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School gay club nears reality

A 7-1 favorable vote from the Associated Student Body officers has cleared the way for creation of a Gay-Straight Alliance chapter at Oak Harbor High School.

Assistant Principal Dwight Lundstrom recently brought the proposal to the ASB, with the only “no” vote cast by senior class president Holly Blindauer. While she said her vote was based on her religious convictions, she declined to publicly explain her vote further, saying that her advisor Sally Jacobs told her that as senior class president she was “under a microscope.”

ASB advisor Denise Snow said the student council vote was supposed to be a “secret ballot,” and that how students voted was not supposed to be made public.

Blindauer did submit a written statement to the Whidbey News-Times which read in part, “My generation is among the first to play an active role in making decisions regarding homosexuality in the world. I am eager to learn more about this issue and the people it affects in the future. This small debate about the Gay-Straight Alliance and its affiliation within Oak Harbor High School has really opened my eyes to how my generation will be responsible for shaping homosexuality’s role in society.”

The issue began in November when seniors A.J. Burgin and Korja Giles proposed starting a local chapter of the national Gay-Straight Alliance, a group which seeks to both educate youth about what gay students may be experiencing, and to provide a support group for those teens and their friends. Now that it has ASB support, it will go to Principal Dick Devlin for final approval, then they can elect officers and start meeting.

Not all 1,800 students at the high school are comfortable with the proposal. Senior Chris Reedy and Blindauer have been asking students the question, “Do you feel that an ASB club based on sexual preference is appropriate for a high school setting?”

“When I heard about it my first thought was, ‘No way. They’ve gotta be kidding,’” Reedy said. “I knew I had to put my voice out there, (or) students who also don’t want this won’t be heard.”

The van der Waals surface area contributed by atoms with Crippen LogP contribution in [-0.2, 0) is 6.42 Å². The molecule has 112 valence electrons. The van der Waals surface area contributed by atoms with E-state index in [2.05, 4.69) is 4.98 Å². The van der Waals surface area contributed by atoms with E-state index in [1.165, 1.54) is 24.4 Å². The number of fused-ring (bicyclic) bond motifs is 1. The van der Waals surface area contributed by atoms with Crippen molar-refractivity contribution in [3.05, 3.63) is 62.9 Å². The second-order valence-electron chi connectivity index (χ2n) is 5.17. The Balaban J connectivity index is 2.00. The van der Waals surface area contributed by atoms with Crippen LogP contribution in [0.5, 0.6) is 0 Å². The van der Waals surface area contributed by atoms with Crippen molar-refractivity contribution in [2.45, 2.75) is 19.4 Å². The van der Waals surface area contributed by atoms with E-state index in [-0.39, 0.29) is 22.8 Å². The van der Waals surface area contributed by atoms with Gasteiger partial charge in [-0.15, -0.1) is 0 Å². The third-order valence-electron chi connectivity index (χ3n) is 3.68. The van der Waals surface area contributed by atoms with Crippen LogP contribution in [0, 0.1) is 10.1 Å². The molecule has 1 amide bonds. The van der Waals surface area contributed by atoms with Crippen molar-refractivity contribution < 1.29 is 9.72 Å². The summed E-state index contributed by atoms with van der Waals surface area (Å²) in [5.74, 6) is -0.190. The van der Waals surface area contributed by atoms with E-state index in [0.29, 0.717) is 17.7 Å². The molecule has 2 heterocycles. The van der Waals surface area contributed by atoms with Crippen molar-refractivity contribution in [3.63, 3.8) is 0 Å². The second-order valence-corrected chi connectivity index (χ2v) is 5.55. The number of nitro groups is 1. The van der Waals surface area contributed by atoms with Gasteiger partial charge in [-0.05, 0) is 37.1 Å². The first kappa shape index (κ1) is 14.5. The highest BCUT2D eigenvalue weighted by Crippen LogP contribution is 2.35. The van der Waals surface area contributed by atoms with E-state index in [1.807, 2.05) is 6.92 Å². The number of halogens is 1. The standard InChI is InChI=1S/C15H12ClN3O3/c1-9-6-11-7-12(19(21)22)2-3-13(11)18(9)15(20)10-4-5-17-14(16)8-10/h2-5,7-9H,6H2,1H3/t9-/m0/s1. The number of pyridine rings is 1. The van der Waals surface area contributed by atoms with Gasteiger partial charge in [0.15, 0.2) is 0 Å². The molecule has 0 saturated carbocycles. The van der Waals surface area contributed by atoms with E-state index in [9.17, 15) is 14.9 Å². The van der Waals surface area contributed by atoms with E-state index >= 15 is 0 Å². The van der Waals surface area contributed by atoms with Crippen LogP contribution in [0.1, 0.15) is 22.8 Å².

Reedy doesn’t feel school is the place for a club of a personal nature. He said he didn’t have a problem with the club, but that it shouldn’t be a school-supported organization.

By law, all public schools must allow students to form virtually any club they desire.

A 1990 Supreme Court ruling held that schools must permit all non-curricular groups to meet on an equal footing, even if a school disapproves of or disagrees with the group’s messages and goals. That ruling didn’t sway Reedy. “Just because it’s legally allowed, I don’t think it’s appropriate for a school setting,” he said. “The main purpose of school is to be educated for life later on.”

He said he would also not support a religion-based club at school.

So far, the survey results have been evenly split, according to Reedy, although they have not gone beyond a simple yes or no.

He felt that asking the students directly would get better results than passing out a survey.

“If they are asked directly it brings the issue out,” he said. “A lot of people would sit on the sidelines otherwise.”

He hoped to poll at least 50 members of each class, as well as the community at large.

Reedy and Blindauer said they had not studied the Gay-Straight Alliance in-depth, nor visited the organization’s parent Web site, www.glsen.org.

The Web site explains why the club is designed to be school-based. The mission of Gay-Straight Alliance groups is to “create safe environments in schools for students to support each other and learn about homophobia and other oppressions; educate the school community about homophobia, gender, identity and sexual orientation issues, and fight discrimination, harassment and violence in schools.”

While Burgin and Giles have said they know of gay students who have been harassed at the high school, none could be found who would speak publicly about the club or their school experiences.

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